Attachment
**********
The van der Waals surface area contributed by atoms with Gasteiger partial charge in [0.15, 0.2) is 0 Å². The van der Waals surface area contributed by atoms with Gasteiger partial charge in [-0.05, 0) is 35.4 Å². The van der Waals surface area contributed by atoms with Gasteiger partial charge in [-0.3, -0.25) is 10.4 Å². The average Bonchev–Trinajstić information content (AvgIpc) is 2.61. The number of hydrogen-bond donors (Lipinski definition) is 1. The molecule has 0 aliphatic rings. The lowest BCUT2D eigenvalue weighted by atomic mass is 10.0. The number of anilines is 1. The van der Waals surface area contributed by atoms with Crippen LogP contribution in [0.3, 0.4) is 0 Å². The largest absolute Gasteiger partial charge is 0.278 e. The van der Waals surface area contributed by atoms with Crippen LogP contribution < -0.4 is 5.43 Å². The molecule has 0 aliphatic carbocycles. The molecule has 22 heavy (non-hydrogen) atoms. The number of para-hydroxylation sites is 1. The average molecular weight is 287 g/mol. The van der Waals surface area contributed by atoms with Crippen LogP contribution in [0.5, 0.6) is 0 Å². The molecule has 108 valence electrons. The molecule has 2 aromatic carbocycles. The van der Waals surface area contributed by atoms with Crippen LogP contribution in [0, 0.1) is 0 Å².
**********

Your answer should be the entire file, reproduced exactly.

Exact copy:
The van der Waals surface area contributed by atoms with Gasteiger partial charge in [0.15, 0.2) is 0 Å². The van der Waals surface area contributed by atoms with Gasteiger partial charge in [-0.05, 0) is 35.4 Å². The van der Waals surface area contributed by atoms with Gasteiger partial charge in [-0.3, -0.25) is 10.4 Å². The average Bonchev–Trinajstić information content (AvgIpc) is 2.61. The number of hydrogen-bond donors (Lipinski definition) is 1. The molecule has 0 aliphatic rings. The lowest BCUT2D eigenvalue weighted by atomic mass is 10.0. The number of anilines is 1. The van der Waals surface area contributed by atoms with Crippen LogP contribution in [0.3, 0.4) is 0 Å². The largest absolute Gasteiger partial charge is 0.278 e. The van der Waals surface area contributed by atoms with Crippen LogP contribution < -0.4 is 5.43 Å². The molecule has 0 aliphatic carbocycles. The molecule has 22 heavy (non-hydrogen) atoms. The number of para-hydroxylation sites is 1. The average molecular weight is 287 g/mol. The van der Waals surface area contributed by atoms with Crippen LogP contribution in [0.5, 0.6) is 0 Å². The molecule has 108 valence electrons. The molecule has 2 aromatic carbocycles. The van der Waals surface area contributed by atoms with Crippen LogP contribution in [0, 0.1) is 0 Å².